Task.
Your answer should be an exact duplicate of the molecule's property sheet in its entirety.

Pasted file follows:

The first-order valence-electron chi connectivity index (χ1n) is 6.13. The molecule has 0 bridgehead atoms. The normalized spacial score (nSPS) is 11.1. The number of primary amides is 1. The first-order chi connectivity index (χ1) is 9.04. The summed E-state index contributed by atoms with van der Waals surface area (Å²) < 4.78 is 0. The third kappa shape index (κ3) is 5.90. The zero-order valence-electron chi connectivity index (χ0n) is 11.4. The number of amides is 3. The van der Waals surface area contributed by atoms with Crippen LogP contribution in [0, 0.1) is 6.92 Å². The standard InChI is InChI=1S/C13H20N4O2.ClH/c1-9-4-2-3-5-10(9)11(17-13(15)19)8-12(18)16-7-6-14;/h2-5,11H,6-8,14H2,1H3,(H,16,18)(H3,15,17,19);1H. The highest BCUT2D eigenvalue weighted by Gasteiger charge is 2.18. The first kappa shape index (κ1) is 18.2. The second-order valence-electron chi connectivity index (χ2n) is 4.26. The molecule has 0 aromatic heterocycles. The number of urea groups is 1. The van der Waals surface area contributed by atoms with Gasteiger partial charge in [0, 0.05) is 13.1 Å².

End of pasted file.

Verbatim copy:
The first-order valence-electron chi connectivity index (χ1n) is 6.13. The molecule has 0 bridgehead atoms. The normalized spacial score (nSPS) is 11.1. The number of primary amides is 1. The first-order chi connectivity index (χ1) is 9.04. The summed E-state index contributed by atoms with van der Waals surface area (Å²) < 4.78 is 0. The third kappa shape index (κ3) is 5.90. The zero-order valence-electron chi connectivity index (χ0n) is 11.4. The number of amides is 3. The van der Waals surface area contributed by atoms with Crippen LogP contribution in [0, 0.1) is 6.92 Å². The standard InChI is InChI=1S/C13H20N4O2.ClH/c1-9-4-2-3-5-10(9)11(17-13(15)19)8-12(18)16-7-6-14;/h2-5,11H,6-8,14H2,1H3,(H,16,18)(H3,15,17,19);1H. The highest BCUT2D eigenvalue weighted by Gasteiger charge is 2.18. The first kappa shape index (κ1) is 18.2. The second-order valence-electron chi connectivity index (χ2n) is 4.26. The molecule has 0 aromatic heterocycles. The number of urea groups is 1. The van der Waals surface area contributed by atoms with Gasteiger partial charge in [0, 0.05) is 13.1 Å².